We created a multivariable logistic regression model for each of our 2 binary outcomes: physical violence and nonphysical violence. The model covariates included sex, age cohorts, country of practice, race, ethnicity, practice setting, and whether the anesthesiologist had also experienced the other form of violence (physical for the nonphysical model and nonphysical for the physical model). Statistical significance was defined as a P-value <0.05. Adjusted odds ratios (AORs) and 95% confidence intervals (CI) were calculated. Analysis was carried out using SAS software (Version 9.4; SAS Institute, Cary, NC).
Our survey yielded a total of 2694 responses. The average time to complete the survey was <2 minutes. Table 1 presents the general respondent demographics.
This survey indicated the prevalence of physical violence to be 20% (Table 2) among those responding, with a majority of incidents occurring once or >12 months ago (Fig. 1). The prevalence of nonphysical violence was more common at 69%. A significant percent of respondents (>20%) indicated that they experienced nonphysical violence at least quarterly (Fig. 1). The most common source of physical violence against the anesthesiologists who responded to our survey was patients/family members. Interestingly, the primary source for nonphysical violence was physicians in other specialties, followed by patients/family members (Fig. 2).
As with other surveys, a majority of our respondents did not report the event to a supervisor, human resources, hospital leadership, or law enforcement. Further, most did not take time away from work as a result of the incident and did not feel that the situation was addressed and resolved to their satisfaction (Table 2).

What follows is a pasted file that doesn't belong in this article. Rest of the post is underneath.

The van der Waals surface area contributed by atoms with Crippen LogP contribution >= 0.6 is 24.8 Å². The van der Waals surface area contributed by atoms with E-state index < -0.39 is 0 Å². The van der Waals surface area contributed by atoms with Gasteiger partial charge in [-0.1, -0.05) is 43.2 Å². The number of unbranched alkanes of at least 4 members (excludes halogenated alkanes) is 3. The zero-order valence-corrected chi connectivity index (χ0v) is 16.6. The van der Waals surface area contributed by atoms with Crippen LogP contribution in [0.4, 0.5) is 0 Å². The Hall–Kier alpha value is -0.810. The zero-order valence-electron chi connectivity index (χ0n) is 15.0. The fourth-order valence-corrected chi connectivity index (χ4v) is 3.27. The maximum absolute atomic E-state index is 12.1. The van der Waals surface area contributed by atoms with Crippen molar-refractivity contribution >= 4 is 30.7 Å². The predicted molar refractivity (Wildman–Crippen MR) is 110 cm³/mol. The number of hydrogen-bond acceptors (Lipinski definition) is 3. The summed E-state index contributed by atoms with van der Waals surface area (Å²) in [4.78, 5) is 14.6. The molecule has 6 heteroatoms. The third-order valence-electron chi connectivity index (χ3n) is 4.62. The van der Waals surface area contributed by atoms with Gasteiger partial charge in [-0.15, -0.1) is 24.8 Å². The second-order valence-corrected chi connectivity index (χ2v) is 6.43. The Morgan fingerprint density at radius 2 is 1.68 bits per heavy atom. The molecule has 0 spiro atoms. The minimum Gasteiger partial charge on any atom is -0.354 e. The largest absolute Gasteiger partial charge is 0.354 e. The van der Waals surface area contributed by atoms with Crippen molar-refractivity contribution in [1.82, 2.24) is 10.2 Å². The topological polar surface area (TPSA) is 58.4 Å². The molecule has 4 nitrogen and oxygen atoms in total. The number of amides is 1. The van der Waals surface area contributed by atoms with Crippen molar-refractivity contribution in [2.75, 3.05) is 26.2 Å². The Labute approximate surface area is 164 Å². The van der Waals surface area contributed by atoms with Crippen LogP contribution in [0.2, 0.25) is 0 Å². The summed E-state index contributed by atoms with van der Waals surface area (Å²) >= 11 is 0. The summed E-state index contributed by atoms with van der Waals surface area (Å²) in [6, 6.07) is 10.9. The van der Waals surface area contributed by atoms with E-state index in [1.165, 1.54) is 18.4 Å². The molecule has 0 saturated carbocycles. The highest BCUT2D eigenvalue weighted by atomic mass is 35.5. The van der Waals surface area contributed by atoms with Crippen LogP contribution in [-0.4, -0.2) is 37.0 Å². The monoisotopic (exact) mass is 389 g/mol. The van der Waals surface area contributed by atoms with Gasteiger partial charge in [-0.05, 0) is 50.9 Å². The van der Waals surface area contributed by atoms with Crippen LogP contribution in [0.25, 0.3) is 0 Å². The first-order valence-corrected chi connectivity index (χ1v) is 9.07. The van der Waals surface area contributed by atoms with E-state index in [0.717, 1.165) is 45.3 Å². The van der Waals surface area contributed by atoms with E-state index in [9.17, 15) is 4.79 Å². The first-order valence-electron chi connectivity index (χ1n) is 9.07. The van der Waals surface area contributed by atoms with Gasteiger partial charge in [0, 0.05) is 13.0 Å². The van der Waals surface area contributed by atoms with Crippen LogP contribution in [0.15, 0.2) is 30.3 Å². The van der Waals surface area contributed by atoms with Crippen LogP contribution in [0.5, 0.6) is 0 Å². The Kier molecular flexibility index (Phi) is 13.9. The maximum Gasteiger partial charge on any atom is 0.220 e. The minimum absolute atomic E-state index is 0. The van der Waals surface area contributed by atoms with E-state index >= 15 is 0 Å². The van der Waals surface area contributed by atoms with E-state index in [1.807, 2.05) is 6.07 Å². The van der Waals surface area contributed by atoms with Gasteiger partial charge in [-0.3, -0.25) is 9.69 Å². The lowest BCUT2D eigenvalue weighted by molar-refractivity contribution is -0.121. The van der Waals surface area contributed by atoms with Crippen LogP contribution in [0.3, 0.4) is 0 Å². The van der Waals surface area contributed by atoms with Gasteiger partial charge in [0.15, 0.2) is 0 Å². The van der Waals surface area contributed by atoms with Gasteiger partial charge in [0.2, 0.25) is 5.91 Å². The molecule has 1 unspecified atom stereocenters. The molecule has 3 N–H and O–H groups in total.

Seventy-five percent of the survey respondents answered that they had not received any training on deescalation of a threat in the workplace. Sixty-one percent responded that they had not received any training on what to do in an “Active Shooter/Silver Alert” threat in the workplace.
In analyzing the survey responses for which there were no missing data (no gaps in answering questions and no “prefer not to respond” responses), female anesthesiologists had a higher risk of reporting both nonphysical violence and physical violence. Anesthesiologists who practiced in a pain management practice were at a higher risk for experiencing nonphysical violence. It is noteworthy that anesthesiologists below 45 years of age had lower odds for reporting nonphysical violence compared with those physicians in the 46 to 55 age cohort. Anesthesiologists whose primary practice is non-US had a higher risk of reporting physical violence. Those who indicated their race as nonwhite were at a reduced risk for experiencing physical workplace violence. Finally, those who reported nonphysical violence were more likely to also report experiencing physical workplace violence; similarly, those reporting physical violence were more likely to report nonphysical violence (Table 3).
Although we had close to 3000 survey respondents, this number is still small compared with the overall number of anesthesiologists within the ASA. The respondents’ demographics may not mirror the demographics of anesthesiologists across the United States. As a voluntary survey, there may have been biases from those who chose to respond. As we have described above, under-reporting is likely. However, this is still the largest anonymous survey to date of anesthesiologists experiencing workplace violence. In addition, the survey prevalence rates mirror that of other specialty physicians (ie, emergency medicine and psychiatry).
Anesthesiologists report a relatively high incidence of workplace violence in this pilot survey. We hope that these findings will trigger expanded research and focus in this area. We hope that a study that includes anesthesiologists with other members of the perioperative team (eg Certified Registered Nurse Anesthetists, Certified Anesthesiologist Assistants, OR nurses, surgeons, technicians) will be carried out. There is an important opportunity for individuals, teams, and organizations to address this harm—a harm that impacts the safety of the individuals involved and patient safety.